I had heard a few rumblings of this recently but had not really paid it much attention. Mike emailed me today and described how he was hacked pretty badly by it. I’ll share his email and then add some notes to the end.
Over the last week we have had 3 Coldfusion servers hit by a hacker who is uploading .cfm files using upload form fields that are set to accept only images.
As a long-term Coldfusion user, I never knew that it is possible to spoof Coldfusion into uploading executable (.cfm) files when it was set to only allow images. This post by Brent Fry explains more: http://www.cfexecute.com/post.cfm/spoofing-mime-types-with-coldfusion-and-cfhttp
This has major implications for any web site that allows users to upload images (like dating sites or community sites). You MUST take precautions like adding code to verity the mime type after an upload as discussed by Peter Freitag in this post: http://www.petefreitag.com/item/701.cfm
In our case, the hacker was able to upload an index.cfm file that provided them with COMPLETE control of our server (I'll send you the hackers page if you'd like -- it is truly impressive). They were able to install trojans that, among other things, would email China with our username and password every time we logged onto the server.
We could not find a scanning program that could identify and remove these trojans. All the Google search results about it were in Chinese. Our servers were so thoroughly compromised that we had no choice but to completely rebuild them.
I am hoping that you can warn others about this issue. I am not aware of any information from Adobe about this, and I have heard very little on the blogs. I'm surprised because I know of MANY other sites who have experienced the same attacked over the past week.
I'm hoping that people can learn from our experience and protect themselves now. I have no doubt that this will become a much more common attack in the very near future. The message is clear: if people are able to use an upload file form field on your web site, you too may be vulnerable.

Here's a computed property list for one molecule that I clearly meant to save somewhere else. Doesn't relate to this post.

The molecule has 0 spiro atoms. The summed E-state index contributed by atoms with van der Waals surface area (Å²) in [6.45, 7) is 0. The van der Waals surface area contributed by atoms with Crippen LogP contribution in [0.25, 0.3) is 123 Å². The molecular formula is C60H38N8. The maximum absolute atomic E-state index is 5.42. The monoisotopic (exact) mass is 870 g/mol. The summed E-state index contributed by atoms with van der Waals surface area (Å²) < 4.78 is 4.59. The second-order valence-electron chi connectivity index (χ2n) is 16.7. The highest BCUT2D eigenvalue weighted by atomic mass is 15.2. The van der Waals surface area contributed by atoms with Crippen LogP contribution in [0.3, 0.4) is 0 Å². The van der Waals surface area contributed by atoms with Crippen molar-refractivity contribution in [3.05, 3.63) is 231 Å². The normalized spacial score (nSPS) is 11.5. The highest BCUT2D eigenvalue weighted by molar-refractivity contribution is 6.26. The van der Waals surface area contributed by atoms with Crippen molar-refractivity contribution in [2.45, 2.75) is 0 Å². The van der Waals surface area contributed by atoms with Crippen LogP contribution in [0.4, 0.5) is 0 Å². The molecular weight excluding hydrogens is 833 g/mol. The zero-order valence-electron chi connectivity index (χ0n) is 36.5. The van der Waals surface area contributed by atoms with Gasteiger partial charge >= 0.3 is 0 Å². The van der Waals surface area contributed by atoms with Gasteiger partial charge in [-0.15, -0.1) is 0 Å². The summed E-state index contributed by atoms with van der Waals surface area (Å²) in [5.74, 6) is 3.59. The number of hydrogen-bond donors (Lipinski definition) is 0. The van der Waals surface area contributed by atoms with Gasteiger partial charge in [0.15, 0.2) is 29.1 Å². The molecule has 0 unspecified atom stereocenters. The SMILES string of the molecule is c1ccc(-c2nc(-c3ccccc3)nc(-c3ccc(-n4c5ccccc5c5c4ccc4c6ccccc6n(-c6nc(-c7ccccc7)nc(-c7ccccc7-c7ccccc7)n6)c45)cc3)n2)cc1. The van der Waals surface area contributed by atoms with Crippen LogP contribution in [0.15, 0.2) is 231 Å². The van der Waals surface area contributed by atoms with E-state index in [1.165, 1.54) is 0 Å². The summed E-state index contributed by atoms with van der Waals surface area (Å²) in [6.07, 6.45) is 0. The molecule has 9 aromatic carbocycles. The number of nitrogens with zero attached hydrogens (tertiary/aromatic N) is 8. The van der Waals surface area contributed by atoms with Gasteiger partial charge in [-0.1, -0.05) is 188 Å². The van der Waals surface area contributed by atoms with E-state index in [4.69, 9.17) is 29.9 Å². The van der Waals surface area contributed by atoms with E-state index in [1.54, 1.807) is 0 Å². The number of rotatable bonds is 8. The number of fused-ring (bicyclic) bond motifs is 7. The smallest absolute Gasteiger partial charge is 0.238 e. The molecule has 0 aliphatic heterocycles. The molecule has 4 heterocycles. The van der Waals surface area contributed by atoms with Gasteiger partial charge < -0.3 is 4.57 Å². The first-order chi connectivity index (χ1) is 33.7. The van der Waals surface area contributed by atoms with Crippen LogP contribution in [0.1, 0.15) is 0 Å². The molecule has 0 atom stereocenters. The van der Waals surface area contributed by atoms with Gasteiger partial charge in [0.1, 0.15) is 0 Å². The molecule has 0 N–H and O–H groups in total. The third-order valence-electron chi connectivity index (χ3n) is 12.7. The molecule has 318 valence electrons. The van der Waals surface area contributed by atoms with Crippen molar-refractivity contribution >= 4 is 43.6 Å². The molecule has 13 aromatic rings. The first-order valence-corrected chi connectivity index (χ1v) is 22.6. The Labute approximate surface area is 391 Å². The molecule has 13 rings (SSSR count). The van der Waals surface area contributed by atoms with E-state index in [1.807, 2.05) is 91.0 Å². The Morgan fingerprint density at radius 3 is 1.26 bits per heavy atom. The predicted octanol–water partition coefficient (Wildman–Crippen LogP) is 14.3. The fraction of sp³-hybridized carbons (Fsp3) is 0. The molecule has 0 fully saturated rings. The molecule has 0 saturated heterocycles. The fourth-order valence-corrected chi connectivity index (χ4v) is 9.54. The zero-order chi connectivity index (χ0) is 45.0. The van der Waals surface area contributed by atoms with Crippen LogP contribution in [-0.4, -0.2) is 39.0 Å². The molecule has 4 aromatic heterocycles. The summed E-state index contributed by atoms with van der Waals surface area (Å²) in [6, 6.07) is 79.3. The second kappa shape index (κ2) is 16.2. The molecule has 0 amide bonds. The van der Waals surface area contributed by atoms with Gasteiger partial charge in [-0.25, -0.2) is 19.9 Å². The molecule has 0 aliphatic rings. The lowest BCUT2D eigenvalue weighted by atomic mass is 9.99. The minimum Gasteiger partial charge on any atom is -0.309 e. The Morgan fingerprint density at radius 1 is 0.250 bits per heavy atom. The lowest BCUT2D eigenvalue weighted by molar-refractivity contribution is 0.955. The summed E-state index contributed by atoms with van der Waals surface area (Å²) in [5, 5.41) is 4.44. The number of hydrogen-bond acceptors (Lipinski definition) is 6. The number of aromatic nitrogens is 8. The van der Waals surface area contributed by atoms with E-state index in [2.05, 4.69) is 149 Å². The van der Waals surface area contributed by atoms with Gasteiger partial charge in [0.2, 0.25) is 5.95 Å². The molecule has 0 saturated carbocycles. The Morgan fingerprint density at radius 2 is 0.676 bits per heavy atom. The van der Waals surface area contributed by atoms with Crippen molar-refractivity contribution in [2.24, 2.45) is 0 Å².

Nice (and by nice I mean it in the snarky, oh crap, why can’t people be nice version). So, I strongly encourage folks to read both of the linked too articles above. They nicely describe the issue as well as talk about solutions.
I’ll add to Peter’s post that you can sniff a file for being a valid image by using the new isImageFile(). Ditto for isPDFFile(). Of course, if you are working with something besides images and PDFs then you will need to use another mechanism.
I especially like the suggestion of pushing static files to something like Amazon S3. Not only does this help reduce your security risk, but it also means you don’t have to worry about drive space (as long as you can afford it of course).
I decided not to post the code of the attack script. I don’t think it’s a risk to post it - I mean, it’s not the code that’s bad but the fact that someone uploaded it and used it to attack, but I’ll err on the side of paranoia here and just not post it. (Although I did not that the hacker didn’t properly var scope. Tsk Tsk.)
I think every software project contains red flags - things that you must have but have (potentially) negative side effects in terms of performance and security. Certainly any file upload ability should be considered a red flag and should be documented/reviewed/checked to ensure it can’t be abused.